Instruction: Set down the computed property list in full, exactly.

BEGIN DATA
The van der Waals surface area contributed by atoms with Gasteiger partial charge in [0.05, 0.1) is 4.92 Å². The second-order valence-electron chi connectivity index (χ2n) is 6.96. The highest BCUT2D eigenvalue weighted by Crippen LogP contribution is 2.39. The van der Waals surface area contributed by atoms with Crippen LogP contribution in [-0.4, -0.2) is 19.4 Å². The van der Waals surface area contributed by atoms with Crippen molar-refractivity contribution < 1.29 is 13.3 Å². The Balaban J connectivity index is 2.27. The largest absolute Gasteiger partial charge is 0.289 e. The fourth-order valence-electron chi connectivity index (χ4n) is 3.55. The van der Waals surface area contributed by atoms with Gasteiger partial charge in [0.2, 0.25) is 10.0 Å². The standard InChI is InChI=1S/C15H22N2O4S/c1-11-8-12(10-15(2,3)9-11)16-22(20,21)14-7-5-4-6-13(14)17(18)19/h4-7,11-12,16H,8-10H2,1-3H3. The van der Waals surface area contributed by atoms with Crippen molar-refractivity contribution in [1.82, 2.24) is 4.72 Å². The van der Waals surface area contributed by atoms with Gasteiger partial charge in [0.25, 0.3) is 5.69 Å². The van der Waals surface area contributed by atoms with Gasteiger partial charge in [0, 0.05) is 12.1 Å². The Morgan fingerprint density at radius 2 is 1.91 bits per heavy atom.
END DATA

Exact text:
The van der Waals surface area contributed by atoms with Gasteiger partial charge in [0.05, 0.1) is 4.92 Å². The second-order valence-electron chi connectivity index (χ2n) is 6.96. The highest BCUT2D eigenvalue weighted by Crippen LogP contribution is 2.39. The van der Waals surface area contributed by atoms with Crippen LogP contribution in [-0.4, -0.2) is 19.4 Å². The van der Waals surface area contributed by atoms with Crippen molar-refractivity contribution < 1.29 is 13.3 Å². The Balaban J connectivity index is 2.27. The largest absolute Gasteiger partial charge is 0.289 e. The fourth-order valence-electron chi connectivity index (χ4n) is 3.55. The van der Waals surface area contributed by atoms with Gasteiger partial charge in [0.2, 0.25) is 10.0 Å². The standard InChI is InChI=1S/C15H22N2O4S/c1-11-8-12(10-15(2,3)9-11)16-22(20,21)14-7-5-4-6-13(14)17(18)19/h4-7,11-12,16H,8-10H2,1-3H3. The van der Waals surface area contributed by atoms with Crippen molar-refractivity contribution in [1.82, 2.24) is 4.72 Å². The van der Waals surface area contributed by atoms with Gasteiger partial charge in [0.25, 0.3) is 5.69 Å². The van der Waals surface area contributed by atoms with Gasteiger partial charge in [0, 0.05) is 12.1 Å². The Morgan fingerprint density at radius 2 is 1.91 bits per heavy atom.